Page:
NIH opportunities (2) – Trophoblast Differentiation and Function (R01, R21)

September 27, 2016 by School of Medicine Webmaster

The description below was taken from the R01 version of this FOA.

The placenta nourishes and protects the conceptus from the time of embryo implantation through parturition by functioning as the gut, the lung and the kidney of the growing fetus. The placenta has to develop and function in parallel with the growth of the conceptus. Hence, normal functioning of this organ is critical to fetal development and well-being. Unfortunately in the early stage of pregnancy only one half of embryos/placentas develop and grow to their full size with good function. Frequently early embryonic loss takes place within the first 2 weeks of gestation due to placentation failure.

Adequate maternal blood supply to the placenta is essential. The proper functioning of the placenta is often disrupted due to the lack of the invading trophoblast to sufficiently remodel the uterine spiral arteries into low-resistance, high-capacity vessels to provide sufficient maternal blood to the placenta, and can lead to preeclampsia, fetal growth restriction and preterm birth.

The placenta is primarily composed of trophoblast cells. The trophoblast cells of the placenta arise from the trophectoderm of the embryo at the blastocyst stage. At the time of implantation trophoblast cells attach to the luminal epithelium of the uterus and invade the endometrial tissues. At the same time these invading trophoblast cells differentiate and gain various functions to form the placenta as well as to establish pregnancy in the uterus. During the early stages of pregnancy there are continuous interactions between trophoblast cells and the maternal tissue components in order for the embryo to obtain oxygen and nutrients to develop and survive before the placenta is fully established. During this process of placentation, interactions between trophoblast and maternal tissues are critical for normal placentation.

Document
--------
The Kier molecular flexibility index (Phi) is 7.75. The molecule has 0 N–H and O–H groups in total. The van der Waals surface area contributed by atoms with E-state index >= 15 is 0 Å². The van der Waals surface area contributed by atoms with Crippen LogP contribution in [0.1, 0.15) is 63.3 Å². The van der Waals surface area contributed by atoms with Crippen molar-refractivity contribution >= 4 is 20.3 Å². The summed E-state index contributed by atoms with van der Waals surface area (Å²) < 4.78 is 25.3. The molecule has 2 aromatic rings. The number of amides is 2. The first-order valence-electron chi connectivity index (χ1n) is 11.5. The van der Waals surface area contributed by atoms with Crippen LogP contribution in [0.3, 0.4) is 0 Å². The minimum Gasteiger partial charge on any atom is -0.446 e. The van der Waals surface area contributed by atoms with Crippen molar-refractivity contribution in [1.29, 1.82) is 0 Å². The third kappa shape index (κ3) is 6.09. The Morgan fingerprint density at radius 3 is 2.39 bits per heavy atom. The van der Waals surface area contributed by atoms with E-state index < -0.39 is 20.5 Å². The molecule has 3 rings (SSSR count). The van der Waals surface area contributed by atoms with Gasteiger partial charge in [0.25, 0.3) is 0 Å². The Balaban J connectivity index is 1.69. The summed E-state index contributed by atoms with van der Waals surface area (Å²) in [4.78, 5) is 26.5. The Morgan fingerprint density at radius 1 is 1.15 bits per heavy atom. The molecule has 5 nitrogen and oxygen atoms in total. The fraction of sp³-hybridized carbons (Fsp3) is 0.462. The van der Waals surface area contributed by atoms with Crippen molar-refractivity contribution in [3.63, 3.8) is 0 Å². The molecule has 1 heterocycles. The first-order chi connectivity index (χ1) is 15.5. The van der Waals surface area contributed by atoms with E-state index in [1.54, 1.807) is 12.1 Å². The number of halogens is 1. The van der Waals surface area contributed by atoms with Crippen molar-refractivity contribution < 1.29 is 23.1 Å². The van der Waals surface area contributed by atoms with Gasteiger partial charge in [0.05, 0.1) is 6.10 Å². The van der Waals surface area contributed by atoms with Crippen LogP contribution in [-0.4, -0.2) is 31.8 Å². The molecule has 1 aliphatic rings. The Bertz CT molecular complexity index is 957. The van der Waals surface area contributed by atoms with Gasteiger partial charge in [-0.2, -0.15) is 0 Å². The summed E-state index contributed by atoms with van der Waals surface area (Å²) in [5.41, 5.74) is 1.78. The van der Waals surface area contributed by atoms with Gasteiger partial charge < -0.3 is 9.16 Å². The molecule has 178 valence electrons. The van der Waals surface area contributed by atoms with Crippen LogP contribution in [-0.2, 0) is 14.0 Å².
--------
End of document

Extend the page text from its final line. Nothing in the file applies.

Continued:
In addition, the placenta plays an important immunomodulatory role in the establishment and maintenance of pregnancy. A successful pregnancy involves complex interactions between fetal trophoblasts and maternal decidual immune cells, which allow the embryo and then fetus to develop in the uterus without triggering the mother’s immune response against the embryo/fetus. Uterine natural killer cells, immature dendritic cells, T cells and macrophages contribute to modulating the uterine environment to sustain a successful pregnancy. As pregnancy progresses, immunologic changes occur increasing the risk of maternal morbidity and mortality associated with certain pathogens such as Listeria monocytogenes and influenza virus. Inflammation is associated with poor pregnancy outcomes such as preterm birth, stillbirth and fetal injury. However, the immune mechanisms by which infections induce placental dysfunction remain to be determined.